‘Don’t downplay or discount previous non-legal experience you have which either shows business acumen or an understanding of customer service,’ advises Peter Singfield, partner and training principal at south-west firm Foot Anstey.
‘We have had people who have previously worked at Waitrose or done waitressing, and used that as an example in answering questions on our application form. It usually comes across well.’
Kent County Council used Twitter as part of its strategy for testing candidates’ skills and initiative.
‘We didn’t give them a lot of information to go on,’ says Geoff Wild, director of governance and law. ‘We gave them an awful lot of work to find out about us: our work, our terms and conditions and so on. It was like an egg hunt – pick up clues, follow them, lead them to a destination, and put together all the necessary information on which to base their application.
‘We attracted people who weren’t going to throw out an application casually – they were adept at using social media to [locate] the necessary information.’
Standing out from the crowd
With training contract numbers remaining steady but applicant numbers showing no signs of diminishing – Addleshaws receives 2,000 applications a year while Freshfields received 1,600 applications for 80 training contract places in 2013 – applicants have to find a way to stand out.
Developing a personal connection with the firm can help, as Harris proves. ‘I was one of the first students on the Social Mobility Foundation in 2007, which works closely with Baker & McKenzie, among other firms. I attended training at the Baker & McKenzie offices several years before applying for a training contract. By having this connection, I was able to build a rapport with the interviewer. Even better, despite three years having passed, the recruitment team remembered me.’
Says Singfield: ‘The market is now where more good people are trying to go through the same number of places and you need to set yourself apart somehow.’ But, he cautions: ‘Do not feel the need to be crazy and whacky.’
Junior lawyers division
The Junior Lawyers Division of the Law Society represents LPC students, paralegals who have completed the LPC, trainee solicitors and solicitors with up to five years’ PQE. It engages, advises and acts as an advocate for its 75,000 members. It also provides support to members (and future members) looking for a training contract. For example, the JLD:
- goes to universities to talk about the legal profession and how to get into law;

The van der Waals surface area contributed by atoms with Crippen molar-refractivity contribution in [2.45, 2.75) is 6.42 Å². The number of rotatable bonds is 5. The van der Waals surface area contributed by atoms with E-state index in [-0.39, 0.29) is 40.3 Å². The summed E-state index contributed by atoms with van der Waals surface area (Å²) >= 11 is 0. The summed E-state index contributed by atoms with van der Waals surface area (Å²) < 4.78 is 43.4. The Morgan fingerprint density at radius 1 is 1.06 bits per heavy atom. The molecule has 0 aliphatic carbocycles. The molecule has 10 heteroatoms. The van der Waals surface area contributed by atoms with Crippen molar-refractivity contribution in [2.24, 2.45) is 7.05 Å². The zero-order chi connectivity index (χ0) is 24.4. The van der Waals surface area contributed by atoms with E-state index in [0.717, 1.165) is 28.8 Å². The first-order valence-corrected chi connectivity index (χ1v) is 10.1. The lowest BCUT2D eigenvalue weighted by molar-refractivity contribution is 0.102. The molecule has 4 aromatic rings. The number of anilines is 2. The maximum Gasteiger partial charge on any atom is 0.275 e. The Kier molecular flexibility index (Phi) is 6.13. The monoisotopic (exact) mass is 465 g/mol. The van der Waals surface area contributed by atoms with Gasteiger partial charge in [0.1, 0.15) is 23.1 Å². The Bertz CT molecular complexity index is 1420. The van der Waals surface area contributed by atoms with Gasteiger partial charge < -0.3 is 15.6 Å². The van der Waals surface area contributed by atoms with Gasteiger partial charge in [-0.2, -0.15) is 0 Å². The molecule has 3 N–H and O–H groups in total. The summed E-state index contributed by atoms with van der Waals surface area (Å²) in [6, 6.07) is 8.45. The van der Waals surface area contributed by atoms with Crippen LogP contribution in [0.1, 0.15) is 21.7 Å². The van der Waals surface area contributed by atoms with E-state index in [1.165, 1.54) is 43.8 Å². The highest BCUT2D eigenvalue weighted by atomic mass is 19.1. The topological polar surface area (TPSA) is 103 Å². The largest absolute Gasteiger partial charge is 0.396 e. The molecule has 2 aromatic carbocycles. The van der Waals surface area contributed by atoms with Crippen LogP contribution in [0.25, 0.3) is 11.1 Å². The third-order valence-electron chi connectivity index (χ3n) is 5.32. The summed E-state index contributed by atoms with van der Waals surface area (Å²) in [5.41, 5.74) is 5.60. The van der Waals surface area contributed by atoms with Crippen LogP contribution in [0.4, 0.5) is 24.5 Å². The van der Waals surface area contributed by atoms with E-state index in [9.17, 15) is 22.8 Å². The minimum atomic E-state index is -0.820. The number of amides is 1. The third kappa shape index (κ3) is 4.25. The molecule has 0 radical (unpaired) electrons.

- has a network of regional JLD committees around England and Wales, such as Hertfordshire, Manchester and Birmingham;
- speaks to LPC institutions and the Solicitors Regulation Authority about the future of legal training;
- holds LPC forums twice a year which are free to attend (one in London and one outside London). These attract around 50-100 students.
Events include CV clinics (where possible, there is a professional CV adviser). The next LPC forum is on 18 October at the Law Society, 113 Chancery Lane, London, from 10am-6pm. For more details, see tinyurl.com/ktgu4of.
Do your research
‘Know precisely what you want (even if you don’t have a clear idea about the exact area of law you want to work in), explaining why you want to be at that firm,’ says Junior Lawyers Division vice-chair Max Harris. ‘Where I fell down in a couple of interviews was not being able to show why I wanted to be at that firm rather than another firm. You need to know about the strengths of the firm and why you are enticed by their culture.’
Use key words
‘People amazingly manage to avoid reference to words like “deal” in an application to a corporate firm,’ Anne Petrie, careers manager at the University of Law, says.
‘I find it much more difficult to interview people who are not open on their application forms,’ Freshfields’ Andrew Austin relates.
Pay attention to detail
‘A common error relates to applications where people say “attention to detail”,’ Foot Anstey’s Peter Singfield warns . ‘The cardinal sin is then to see a typo.’
Use your common sense
‘I used to ask: “You have got a client ringing up, they do not agree with the bill, they ask you to reduce the bill”,’ recalls Sue Lenkowski, who was responsible for graduate recruitment at Irwin Mitchell. ‘You would not believe how many students said they would reduce the bill. As a trainee you do not have the power to do that.’